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Thomas More: Learning, Politics and Religion in England, 1500-35 - Semester 2 - HIS00169H

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  • Department: History
  • Module co-ordinator: Dr. John Cooper
  • Credit value: 20 credits
  • Credit level: H
  • Academic year of delivery: 2023-24

Module summary

SIr Thomas More (1478-1535) was many things: a lawyer and writer on social justice, a humanist thinker with a European reputation, a royal councillor and parliamentarian, friend of Henry VIII and one of his most famous victims. As the author of Utopia, More corresponded with fellow humanists in order to address some of sixteenth-century society’s most pressing problems. As a royal servant, he carried that ethos into the arena of government. But many other influences were competing for the attention of the King. When the Reformation began to seep into England in the 1520s, More deployed all his rhetorical force and political influence against Martin Luther and his followers. His conscientious defence of the Catholic church ultimately led to More’s execution and his canonisation as a saint. Others remember him differently, as a persecutor of Protestants and a man who had abandoned his early utopian principles.

This module tracks the career of Thomas More as a writer and politician at the court of Henry VIII. We read a wide range of his writings, from history and fiction to his fiercely-argued defences of church tradition and propaganda against Protestantism. We also sample some texts written by his friends and contemporaries, including Praise of Folly by Erasmus. Thomas More’s story has been appropriated by many causes, from Communism to Anglicanism. So we also consider his posthumous reputation, in order to explain how a sixteenth-century lawyer has come to matter so much in the modern world.

Related modules

Students taking this module must also take the first part in Semester 1.

Module will run

Occurrence Teaching period
A Semester 2 2023-24

Module aims

The aims of this module are:

  • To introduce students to in depth study of a specific historical topic using primary and secondary material;
  • To enable students to explore the topic through discussion and writing; and
  • To enable students to evaluate and analyse primary sources.

Module learning outcomes

Students who complete this module successfully will:

  • Grasp key themes, issues and debates relevant to the topic being studied;
  • Have acquired knowledge and understanding about that topic;
  • Be able to comment on and analyse original sources;
  • Be able to relate the primary and secondary material to one another; and
  • Have acquired skills and confidence in close reading and discussion of texts and debates.

Module content

Students will attend a 3-hour seminar in weeks 2-4, 6-8 and 10-11 of semester 2. Weeks 5 & 9 are Reading and Writing Weeks (RAW). Students prepare for and participate in eight three-hour seminars in all. A one-to-one meeting between tutor and students will also be held to discuss assessments.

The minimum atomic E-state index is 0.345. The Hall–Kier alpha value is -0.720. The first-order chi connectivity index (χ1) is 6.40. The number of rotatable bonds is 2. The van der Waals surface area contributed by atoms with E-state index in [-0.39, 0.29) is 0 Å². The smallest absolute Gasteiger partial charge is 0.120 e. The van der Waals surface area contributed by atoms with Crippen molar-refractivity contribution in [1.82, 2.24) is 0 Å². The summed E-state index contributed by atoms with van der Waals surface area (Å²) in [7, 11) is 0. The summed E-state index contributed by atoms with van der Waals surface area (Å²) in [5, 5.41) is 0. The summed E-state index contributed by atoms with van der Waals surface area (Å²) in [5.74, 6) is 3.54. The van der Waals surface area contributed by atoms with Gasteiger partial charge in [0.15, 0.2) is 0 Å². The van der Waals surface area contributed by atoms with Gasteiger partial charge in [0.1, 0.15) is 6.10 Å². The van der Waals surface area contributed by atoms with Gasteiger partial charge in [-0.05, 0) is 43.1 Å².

Seminar topics are subject to variation, but are likely to include the following:

  1. The challenge of Luther
  2. Defending the faith: More, Henry VIII and the Responsio ad Lutherum
  3. The battle for the English Bible: More and William Tyndale
  4. Parliament and politics during Henry VIII’s Reformation
  5. The fall and rise of Thomas More: resignation, trial and execution
  6. Prison writing: the Dialogue of Comfort against Tribulation
  7. Remembering Thomas More: William Roper’s Life
  8. More in the modern world, from Robert Bolt to Hilary Mantel


Task Length % of module mark
4,000 word essay
N/A 100

Special assessment rules


Additional assessment information

For formative assessment, students submit an essay draft of 2000-words.

For summative assessment, students complete a 4000-word essay relating to the themes and issues of the module. This comprises 100% of the overall module mark. Summative assessments will be due in the assessment period.


Task Length % of module mark
4,000 word essay
N/A 100

Module feedback

Following their formative assessment task, students will receive a one-to-one meeting with the tutor to discuss the essay and their plans for the assessed essay.

Work will be returned to students with written comments in their tutorial and may be supplemented by the tutor giving some oral feedback to the whole group. All students are encouraged, if they wish, to make use of their tutor’s student hours. For more information, see the Statement on Feedback.

For summative assessment tasks, students will receive their provisional mark and written feedback within 25 working days of the submission deadline. For more information, see the Statement of Assessment.

Indicative reading

For semester time reading, please refer to the module VLE site. Before the course starts, we encourage you to look at the following items of preliminary reading:

  • Thomas More, Utopia (1516, 1518, many later editions).
  • Joanne Paul, Thomas More (Cambridge: Polity Press, 2017).
  • John Guy, A Daughter’s Love: Thomas and Margaret More (London: Harper Perennial, 2009).

The information on this page is indicative of the module that is currently on offer. The University is constantly exploring ways to enhance and improve its degree programmes and therefore reserves the right to make variations to the content and method of delivery of modules, and to discontinue modules, if such action is reasonably considered to be necessary by the University. Where appropriate, the University will notify and consult with affected students in advance about any changes that are required in line with the University's policy on the Approval of Modifications to Existing Taught Programmes of Study.